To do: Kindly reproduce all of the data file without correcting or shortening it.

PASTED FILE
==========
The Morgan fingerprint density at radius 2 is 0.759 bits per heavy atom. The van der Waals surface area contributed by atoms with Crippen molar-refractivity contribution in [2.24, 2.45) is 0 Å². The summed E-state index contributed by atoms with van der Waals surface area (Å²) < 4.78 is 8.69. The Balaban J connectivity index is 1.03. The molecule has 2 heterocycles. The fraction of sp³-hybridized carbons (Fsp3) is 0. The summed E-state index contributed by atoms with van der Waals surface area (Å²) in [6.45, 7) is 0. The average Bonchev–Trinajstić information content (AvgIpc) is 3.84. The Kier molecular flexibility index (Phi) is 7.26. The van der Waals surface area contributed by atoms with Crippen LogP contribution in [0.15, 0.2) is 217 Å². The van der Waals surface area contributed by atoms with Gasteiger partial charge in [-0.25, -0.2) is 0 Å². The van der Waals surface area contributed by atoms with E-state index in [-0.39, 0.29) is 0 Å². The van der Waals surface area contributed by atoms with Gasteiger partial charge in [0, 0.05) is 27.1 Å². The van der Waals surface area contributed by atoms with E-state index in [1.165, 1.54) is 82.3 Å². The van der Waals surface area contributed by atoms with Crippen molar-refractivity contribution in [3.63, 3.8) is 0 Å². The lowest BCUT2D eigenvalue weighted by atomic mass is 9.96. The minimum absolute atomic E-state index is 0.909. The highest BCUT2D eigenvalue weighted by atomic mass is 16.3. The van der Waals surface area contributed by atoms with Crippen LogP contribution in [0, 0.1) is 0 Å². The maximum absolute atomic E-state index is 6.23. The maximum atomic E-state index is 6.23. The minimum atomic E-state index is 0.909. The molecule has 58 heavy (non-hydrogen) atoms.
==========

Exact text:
The Morgan fingerprint density at radius 2 is 0.759 bits per heavy atom. The van der Waals surface area contributed by atoms with Crippen molar-refractivity contribution in [2.24, 2.45) is 0 Å². The summed E-state index contributed by atoms with van der Waals surface area (Å²) < 4.78 is 8.69. The Balaban J connectivity index is 1.03. The molecule has 2 heterocycles. The fraction of sp³-hybridized carbons (Fsp3) is 0. The summed E-state index contributed by atoms with van der Waals surface area (Å²) in [6.45, 7) is 0. The average Bonchev–Trinajstić information content (AvgIpc) is 3.84. The Kier molecular flexibility index (Phi) is 7.26. The van der Waals surface area contributed by atoms with Crippen LogP contribution in [0.15, 0.2) is 217 Å². The van der Waals surface area contributed by atoms with Gasteiger partial charge in [-0.25, -0.2) is 0 Å². The van der Waals surface area contributed by atoms with E-state index in [-0.39, 0.29) is 0 Å². The van der Waals surface area contributed by atoms with Gasteiger partial charge in [0, 0.05) is 27.1 Å². The van der Waals surface area contributed by atoms with E-state index in [1.165, 1.54) is 82.3 Å². The van der Waals surface area contributed by atoms with Crippen molar-refractivity contribution in [3.63, 3.8) is 0 Å². The lowest BCUT2D eigenvalue weighted by atomic mass is 9.96. The minimum absolute atomic E-state index is 0.909. The highest BCUT2D eigenvalue weighted by atomic mass is 16.3. The van der Waals surface area contributed by atoms with Crippen LogP contribution in [0, 0.1) is 0 Å². The maximum absolute atomic E-state index is 6.23. The maximum atomic E-state index is 6.23. The minimum atomic E-state index is 0.909. The molecule has 58 heavy (non-hydrogen) atoms.